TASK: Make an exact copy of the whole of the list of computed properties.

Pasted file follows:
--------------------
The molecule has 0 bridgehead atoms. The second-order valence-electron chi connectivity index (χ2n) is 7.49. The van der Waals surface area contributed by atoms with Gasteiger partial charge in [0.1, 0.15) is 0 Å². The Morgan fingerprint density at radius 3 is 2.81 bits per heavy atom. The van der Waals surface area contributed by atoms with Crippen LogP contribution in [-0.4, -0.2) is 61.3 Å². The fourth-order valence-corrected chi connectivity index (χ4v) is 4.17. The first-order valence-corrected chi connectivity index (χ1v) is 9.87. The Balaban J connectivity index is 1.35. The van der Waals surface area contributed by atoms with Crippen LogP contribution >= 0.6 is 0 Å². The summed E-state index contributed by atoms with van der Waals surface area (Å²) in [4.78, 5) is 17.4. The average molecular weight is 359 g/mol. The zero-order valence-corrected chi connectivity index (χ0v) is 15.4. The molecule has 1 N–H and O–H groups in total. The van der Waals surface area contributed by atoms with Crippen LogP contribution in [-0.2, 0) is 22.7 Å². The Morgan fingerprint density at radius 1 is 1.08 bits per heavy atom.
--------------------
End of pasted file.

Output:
The molecule has 0 bridgehead atoms. The second-order valence-electron chi connectivity index (χ2n) is 7.49. The van der Waals surface area contributed by atoms with Gasteiger partial charge in [0.1, 0.15) is 0 Å². The Morgan fingerprint density at radius 3 is 2.81 bits per heavy atom. The van der Waals surface area contributed by atoms with Crippen LogP contribution in [-0.4, -0.2) is 61.3 Å². The fourth-order valence-corrected chi connectivity index (χ4v) is 4.17. The first-order valence-corrected chi connectivity index (χ1v) is 9.87. The Balaban J connectivity index is 1.35. The van der Waals surface area contributed by atoms with Crippen LogP contribution >= 0.6 is 0 Å². The summed E-state index contributed by atoms with van der Waals surface area (Å²) in [4.78, 5) is 17.4. The average molecular weight is 359 g/mol. The zero-order valence-corrected chi connectivity index (χ0v) is 15.4. The molecule has 1 N–H and O–H groups in total. The van der Waals surface area contributed by atoms with Crippen LogP contribution in [-0.2, 0) is 22.7 Å². The Morgan fingerprint density at radius 1 is 1.08 bits per heavy atom.